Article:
Words for a Small Planet

Words for a Small Planet : Ecocritical Views

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Description

Scholars have begun critically assessing the relationship of modern environmental science, including the study of ecology, to the creation and study of art and culture. In this volume, the voices come from around the globe-some tentative in the stirring of conscious entwinement, other voices, strident and forthright, foresee a grim future, for the planet, for our humanity, as our impositions and consumptions have made monsters of us all and stripped us of our essence, the heart of what it is to be human.show more

Product details

  • Hardback | 238 pages
  • 154.94 x 231.14 x 10.16mm | 498.95g
  • Lexington Books
  • Lanham, MD, United States
  • English
  • 0739171585
  • 9780739171585

Review quote

Words for a Small Planet is an important book that makes connections between traditional forms of eco-criticism and emerging, non-Western settings, texts, and frameworks. Anyone who studies and writes about literature and environment in the 21st Century needs to add this book to their collection! -- Stephen P. Depoe, professor and head, Department of Communication, University of Cincinnatishow more

About Nanette Norris

Nanette Norris is Assistant Professor of English at Royal Military College Saint-Jean, where she teaches undergraduate courses in twentieth century literature. Her work has appeared in Images of the Child, ed. Harry Eiss (Bowling Green, 1994), Engaging the Enemy: Canada in the 1940s, ed. Andrew Hiscock and Muriel Chamberlain (Dinefwr Press, 2006), Paris in American Literatures, ed. Jeffrey Herlihy-Mera and Vamsi Koneru, (Rowman & Littlefield, 2012), C.S.Lewis: The Chronicles of Narnia Casebook, ed. Lance E. Weldy and Michelle Abate, (Palgrave Macmillan, 2012), and The D.H. Lawrence Review, among others. She is the editor of Unionist Popular Culture and Rolls of Honour in the North of Ireland During the First World War: A Collection of Diverse Essays in Popular Culture (Edwin Mellen, 2012). Words for a Small Planet is the fulfillment of a life-long desire to be involved in the study of ecology and ecosystems, and is the outcome of a visit to Saudi Arabia where she saw the Arab Spring in progress, not only across the bridge in Bahrain, but in the homes and hearts of Saudi women: she is proud to bring her editing and collecting skills to the project of giving voice to these and other cultures in the ecosystem called Earth.show more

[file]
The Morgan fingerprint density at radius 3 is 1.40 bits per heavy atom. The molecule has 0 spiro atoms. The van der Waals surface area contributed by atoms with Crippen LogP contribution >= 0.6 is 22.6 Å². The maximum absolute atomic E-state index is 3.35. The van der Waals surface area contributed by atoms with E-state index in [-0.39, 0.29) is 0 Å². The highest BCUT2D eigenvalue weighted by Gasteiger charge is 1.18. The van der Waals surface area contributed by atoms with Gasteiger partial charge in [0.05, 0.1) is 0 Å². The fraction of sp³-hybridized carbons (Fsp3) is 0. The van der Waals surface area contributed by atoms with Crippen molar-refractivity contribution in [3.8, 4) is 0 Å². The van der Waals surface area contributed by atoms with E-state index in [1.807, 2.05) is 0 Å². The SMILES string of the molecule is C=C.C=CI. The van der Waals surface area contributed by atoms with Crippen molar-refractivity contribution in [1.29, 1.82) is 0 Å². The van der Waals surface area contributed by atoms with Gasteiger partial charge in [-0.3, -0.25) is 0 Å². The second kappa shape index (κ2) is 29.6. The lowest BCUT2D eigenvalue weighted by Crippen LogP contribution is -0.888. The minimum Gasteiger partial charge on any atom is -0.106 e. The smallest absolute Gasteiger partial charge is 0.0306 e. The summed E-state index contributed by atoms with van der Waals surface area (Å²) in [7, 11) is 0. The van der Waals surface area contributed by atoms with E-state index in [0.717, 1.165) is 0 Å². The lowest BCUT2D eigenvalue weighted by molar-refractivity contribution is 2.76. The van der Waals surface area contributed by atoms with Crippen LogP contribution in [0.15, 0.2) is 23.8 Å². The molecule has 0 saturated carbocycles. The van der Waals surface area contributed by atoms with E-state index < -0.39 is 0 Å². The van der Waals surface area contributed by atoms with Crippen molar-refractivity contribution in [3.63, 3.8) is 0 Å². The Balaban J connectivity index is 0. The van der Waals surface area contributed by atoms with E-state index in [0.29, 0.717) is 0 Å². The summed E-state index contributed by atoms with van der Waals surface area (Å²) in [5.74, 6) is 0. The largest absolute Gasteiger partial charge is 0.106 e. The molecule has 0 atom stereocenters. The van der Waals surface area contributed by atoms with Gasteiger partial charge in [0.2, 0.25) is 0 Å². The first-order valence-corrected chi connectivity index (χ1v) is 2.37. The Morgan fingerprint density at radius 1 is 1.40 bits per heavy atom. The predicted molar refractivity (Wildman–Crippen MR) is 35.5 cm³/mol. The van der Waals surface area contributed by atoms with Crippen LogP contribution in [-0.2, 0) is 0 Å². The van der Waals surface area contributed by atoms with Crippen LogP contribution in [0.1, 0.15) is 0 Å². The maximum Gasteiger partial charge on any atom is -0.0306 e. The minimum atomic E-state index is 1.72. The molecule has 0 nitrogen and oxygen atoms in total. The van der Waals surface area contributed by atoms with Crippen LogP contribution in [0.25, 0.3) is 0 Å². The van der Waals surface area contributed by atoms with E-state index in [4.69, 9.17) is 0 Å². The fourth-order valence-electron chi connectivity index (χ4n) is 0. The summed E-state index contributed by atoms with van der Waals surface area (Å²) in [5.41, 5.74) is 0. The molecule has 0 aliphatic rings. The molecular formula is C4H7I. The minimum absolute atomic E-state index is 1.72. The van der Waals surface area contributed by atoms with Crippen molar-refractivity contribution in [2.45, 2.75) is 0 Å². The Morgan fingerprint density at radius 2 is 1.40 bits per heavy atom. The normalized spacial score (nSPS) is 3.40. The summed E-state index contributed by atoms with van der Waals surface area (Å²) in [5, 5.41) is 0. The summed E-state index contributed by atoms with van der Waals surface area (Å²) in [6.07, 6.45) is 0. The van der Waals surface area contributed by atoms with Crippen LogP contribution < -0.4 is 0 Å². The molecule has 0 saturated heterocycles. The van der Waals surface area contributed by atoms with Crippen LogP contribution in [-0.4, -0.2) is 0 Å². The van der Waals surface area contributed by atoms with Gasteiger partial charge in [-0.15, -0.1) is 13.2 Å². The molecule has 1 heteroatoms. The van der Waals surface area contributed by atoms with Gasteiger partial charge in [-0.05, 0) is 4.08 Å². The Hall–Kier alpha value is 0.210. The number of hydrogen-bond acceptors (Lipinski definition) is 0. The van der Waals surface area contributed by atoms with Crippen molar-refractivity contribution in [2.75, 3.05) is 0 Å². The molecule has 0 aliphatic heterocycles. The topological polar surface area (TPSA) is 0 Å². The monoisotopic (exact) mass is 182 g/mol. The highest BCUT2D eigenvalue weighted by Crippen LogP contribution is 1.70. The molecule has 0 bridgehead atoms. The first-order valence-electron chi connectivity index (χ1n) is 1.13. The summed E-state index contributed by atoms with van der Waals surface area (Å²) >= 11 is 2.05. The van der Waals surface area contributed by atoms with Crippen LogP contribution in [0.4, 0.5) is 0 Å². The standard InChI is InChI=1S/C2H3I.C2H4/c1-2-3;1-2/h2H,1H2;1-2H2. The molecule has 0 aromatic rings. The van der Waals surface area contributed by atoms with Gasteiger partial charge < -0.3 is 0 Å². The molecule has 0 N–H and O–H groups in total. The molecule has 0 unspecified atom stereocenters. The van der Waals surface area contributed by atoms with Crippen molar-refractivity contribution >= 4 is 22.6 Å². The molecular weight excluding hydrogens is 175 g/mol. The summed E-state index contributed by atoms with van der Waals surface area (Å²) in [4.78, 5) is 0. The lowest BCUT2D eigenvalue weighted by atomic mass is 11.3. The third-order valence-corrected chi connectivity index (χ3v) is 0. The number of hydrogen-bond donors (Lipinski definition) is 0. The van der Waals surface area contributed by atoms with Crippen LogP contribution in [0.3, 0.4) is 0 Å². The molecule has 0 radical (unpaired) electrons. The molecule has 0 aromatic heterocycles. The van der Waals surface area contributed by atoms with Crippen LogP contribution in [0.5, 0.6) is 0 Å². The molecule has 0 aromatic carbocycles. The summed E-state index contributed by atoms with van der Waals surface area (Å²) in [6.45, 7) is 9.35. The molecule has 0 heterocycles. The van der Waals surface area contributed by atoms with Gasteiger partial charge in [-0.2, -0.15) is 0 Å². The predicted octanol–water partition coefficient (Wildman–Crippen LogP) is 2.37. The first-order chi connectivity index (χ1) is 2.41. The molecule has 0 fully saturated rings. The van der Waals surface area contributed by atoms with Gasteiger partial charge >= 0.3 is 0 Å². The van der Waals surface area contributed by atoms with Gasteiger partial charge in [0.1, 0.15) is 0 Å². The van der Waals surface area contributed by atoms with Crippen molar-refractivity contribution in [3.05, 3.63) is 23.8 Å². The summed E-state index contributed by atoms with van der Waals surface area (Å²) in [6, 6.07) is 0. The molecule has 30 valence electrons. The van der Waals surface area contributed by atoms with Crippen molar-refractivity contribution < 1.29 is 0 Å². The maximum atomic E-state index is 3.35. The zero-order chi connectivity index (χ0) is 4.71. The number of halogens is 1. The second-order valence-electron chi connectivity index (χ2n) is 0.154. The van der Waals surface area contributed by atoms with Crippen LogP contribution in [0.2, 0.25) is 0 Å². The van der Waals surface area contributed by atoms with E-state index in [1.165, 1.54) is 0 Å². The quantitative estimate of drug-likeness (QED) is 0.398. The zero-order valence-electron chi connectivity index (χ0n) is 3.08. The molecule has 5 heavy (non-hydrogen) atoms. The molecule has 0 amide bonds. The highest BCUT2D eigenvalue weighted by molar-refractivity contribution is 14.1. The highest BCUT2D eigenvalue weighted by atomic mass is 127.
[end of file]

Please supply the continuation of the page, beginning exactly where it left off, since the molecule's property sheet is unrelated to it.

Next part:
Table of contents

Preface Annie Merrill Ingram Introduction: Ecocritical Spring and Evolutionary Discourse Andrew Belyea and Nanette Norris Chapter 1: Imaginary Representations and Cultural Performances Of Ecocriticism Eduardo Barros-Grela Chapter 2: Ecological Narrative or Imperial Exploitation: What's the "Monster" in Animal Planet's River Monsters? Christopher Justice Chapter 3: The Representation of Nature: An Ecocritical Reading of Juan Leon Mera's Cumanda Frederico A. Chalupa Chapter 4: Nature Versus War in Letters from the Front, 1914-1918 Sylvie Housiel Chapter 5: A Passage to India: An Ecocritical Reading Yomna Al-Abdulkareem Chapter 6: Nature, Women, and the Ecotext: Self-Discovery in Emily Nasrallah's Short Stories "The Cocoon" and "The Butterfly" Iman A. Hanafy Chapter 7: Jerusalem in the poetry of Tamim El-Barghouti and Yehuda Amichai Hessa Al-Kahlan Chapter 8: Omumu Concept of Begetting: A Pro-Feminist Lesson from Chinua Achebe's Things Fall Apart Chinyere Okafor Chapter 9: The Legacy of the American War in Vietnam: Tim O'Brien's "Sweetheart of the Song Tra Bong" Nanette Norris Chapter 10: National Narrative as Wilderness: An Ecocritical Interpretation of Civilizacion y barbarie in Modern Argentine Literature Anne E. Hiller Chapter 11: Unnatural Appetites and the Case of the Cannibal in Korean Cinema Colette Balmain Chapter 12: Is 'Eco' Enough?: Margaret Atwood's Oryx and Crake, Wayland Drew's The Erthring Cycle, and Evolutionary Fiction Andrew Belyeashow more